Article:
So, I now have a greater appreciation for all the shepherds out there, back in biblical times that needed to give them a little bit of tapping, to get them going in the right direction. So, as I was going through this, I looked back and I wanted to know what it meant to be a shepherd back then. This is written from a Shepherd's perspective, David was a shepherd, he started out as a shepherd before he led Israel. So, he brought with him into Israel, this idea of a Shepherd's mentality. Then as he became King, he experienced great sin in his life, he had an affair with Bathsheba. Then he had her husband killed, and then his house seemed to fall apart. So this Psalm is born out of looking back over his life and seeing the relationship with his God, with his father, because the Lord said that, "David is a man, after my own heart."
So, this morning as we look into this passage, we're just going to go verse by verse and see what God's got ready for each one of us, because the Lord refers to us as his sheep. So, there's something in here that we need to know about because we are sheep. It says in Psalm 23 verse one, "The Lord is my shepherd I shall not want." The thing that struck me the most, is that David did not say a shepherd. The Lord is a shepherd, he is the shepherd, he is not a shepherd, but he is my shepherd. This implies, that he had an intimate knowledge of his shepherd, that it was personal, that he had a communion time with the Lord. That he could go to the Lord with his problems, with his feelings, with his hurts, just coming before him and worshiping at his feet. The Lord is my shepherd, that is personal, that is deep, and the Lord wants us to have a deep, and personal relationship with him.
He didn't just say that I am a shepherd, but David says, "The Lord is my shepherd, I shall not want." Why do you think that David said that, "I shall not want." The shepherd in those times, gave everything to the sheep, the shepherd led them to water, he led them to green pastures for grazing. He protected them from animals and other things that could hurt them, including times when sheep would butt heads together, it was them. He was their caregiver, he was the one that oversaw them. So when David says, "The Lord is my shepherd, I shall not want." He is saying that the Lord is everything that I need. As I was going through this, I came across a sermon that John Ortberg had spoke on about sheep and Psalm 23 and he said that, "Sheep have an uncanny ability to remember their Shepherd's voice." Sheep don't remember much of anything else, at all. They go off in completely different directions. But, the one thing that God has instilled in them, is the ability to remember and to recognize their Shepherd's voice. So, let's flip on over to John 10.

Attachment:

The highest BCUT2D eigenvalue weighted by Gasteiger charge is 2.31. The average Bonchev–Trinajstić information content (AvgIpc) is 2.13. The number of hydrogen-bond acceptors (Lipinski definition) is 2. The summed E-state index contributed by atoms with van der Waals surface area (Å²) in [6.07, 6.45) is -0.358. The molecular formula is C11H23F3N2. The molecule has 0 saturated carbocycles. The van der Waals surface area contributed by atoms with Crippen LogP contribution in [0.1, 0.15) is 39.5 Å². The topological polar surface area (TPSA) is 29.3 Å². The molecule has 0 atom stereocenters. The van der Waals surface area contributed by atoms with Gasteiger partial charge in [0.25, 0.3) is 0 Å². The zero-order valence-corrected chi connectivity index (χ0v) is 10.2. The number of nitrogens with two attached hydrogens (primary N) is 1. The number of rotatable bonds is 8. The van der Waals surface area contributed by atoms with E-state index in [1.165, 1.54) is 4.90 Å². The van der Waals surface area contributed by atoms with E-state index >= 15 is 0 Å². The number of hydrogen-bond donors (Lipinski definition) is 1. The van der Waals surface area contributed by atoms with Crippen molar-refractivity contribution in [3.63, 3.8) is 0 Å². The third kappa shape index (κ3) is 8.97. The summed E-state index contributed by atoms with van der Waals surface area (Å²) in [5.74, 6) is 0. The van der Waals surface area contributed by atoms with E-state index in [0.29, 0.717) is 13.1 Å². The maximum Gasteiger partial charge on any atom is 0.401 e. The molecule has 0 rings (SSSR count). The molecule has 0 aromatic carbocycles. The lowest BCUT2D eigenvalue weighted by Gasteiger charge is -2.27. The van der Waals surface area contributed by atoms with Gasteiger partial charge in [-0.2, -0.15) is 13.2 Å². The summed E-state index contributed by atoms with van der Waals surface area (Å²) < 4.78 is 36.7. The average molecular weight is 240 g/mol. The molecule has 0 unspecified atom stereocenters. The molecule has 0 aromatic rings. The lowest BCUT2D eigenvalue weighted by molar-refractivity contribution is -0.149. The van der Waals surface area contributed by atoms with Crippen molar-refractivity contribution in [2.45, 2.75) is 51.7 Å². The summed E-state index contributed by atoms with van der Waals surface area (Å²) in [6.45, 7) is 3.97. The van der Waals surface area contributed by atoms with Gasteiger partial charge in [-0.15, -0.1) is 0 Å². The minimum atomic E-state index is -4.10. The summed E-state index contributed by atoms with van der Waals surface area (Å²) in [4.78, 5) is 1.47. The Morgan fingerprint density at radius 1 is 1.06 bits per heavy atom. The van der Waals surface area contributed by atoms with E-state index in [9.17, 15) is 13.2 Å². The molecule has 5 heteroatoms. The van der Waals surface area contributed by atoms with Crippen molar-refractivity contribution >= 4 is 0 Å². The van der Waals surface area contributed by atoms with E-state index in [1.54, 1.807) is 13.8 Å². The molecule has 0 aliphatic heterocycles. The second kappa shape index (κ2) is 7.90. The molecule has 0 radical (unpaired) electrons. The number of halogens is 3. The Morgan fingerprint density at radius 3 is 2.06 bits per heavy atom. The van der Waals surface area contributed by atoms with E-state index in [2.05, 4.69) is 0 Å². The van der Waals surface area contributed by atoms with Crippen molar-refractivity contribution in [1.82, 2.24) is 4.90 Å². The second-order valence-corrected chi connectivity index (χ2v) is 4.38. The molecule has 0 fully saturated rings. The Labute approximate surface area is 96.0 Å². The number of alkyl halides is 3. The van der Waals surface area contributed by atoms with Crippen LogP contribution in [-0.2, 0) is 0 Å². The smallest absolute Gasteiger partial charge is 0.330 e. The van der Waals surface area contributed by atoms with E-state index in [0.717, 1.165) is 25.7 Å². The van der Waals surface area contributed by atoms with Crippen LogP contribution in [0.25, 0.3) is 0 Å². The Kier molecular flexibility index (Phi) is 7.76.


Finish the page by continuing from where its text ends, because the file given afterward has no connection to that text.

This is where Jesus starts referring to the sheep of his flock and that he is their shepherd. Verse one, "I tell you the truth, the man who does not enter the sheep pen by the gate but climbs in by some other way is a thief and a robber. The man who enters by the gate is the shepherd of his sheep. The Watchman opens the gate for him and the sheep listen to his voice. He calls his own sheep by name and he leads them out. When he has brought all of his own out, he goes on ahead of them and his sheep follow him because they know his voice." Folks, we are sheep, we are God's sheep. We need to have time with him, to hear his voice, so that we too can recognize his voice. Sitting before the Lord this week, I was keenly aware that I do not spend enough time before him and with him. That broke my heart, because here I am in front of you today but I'm a broken person. I'm a sheep, I go off in different tangents, I go off in different ways.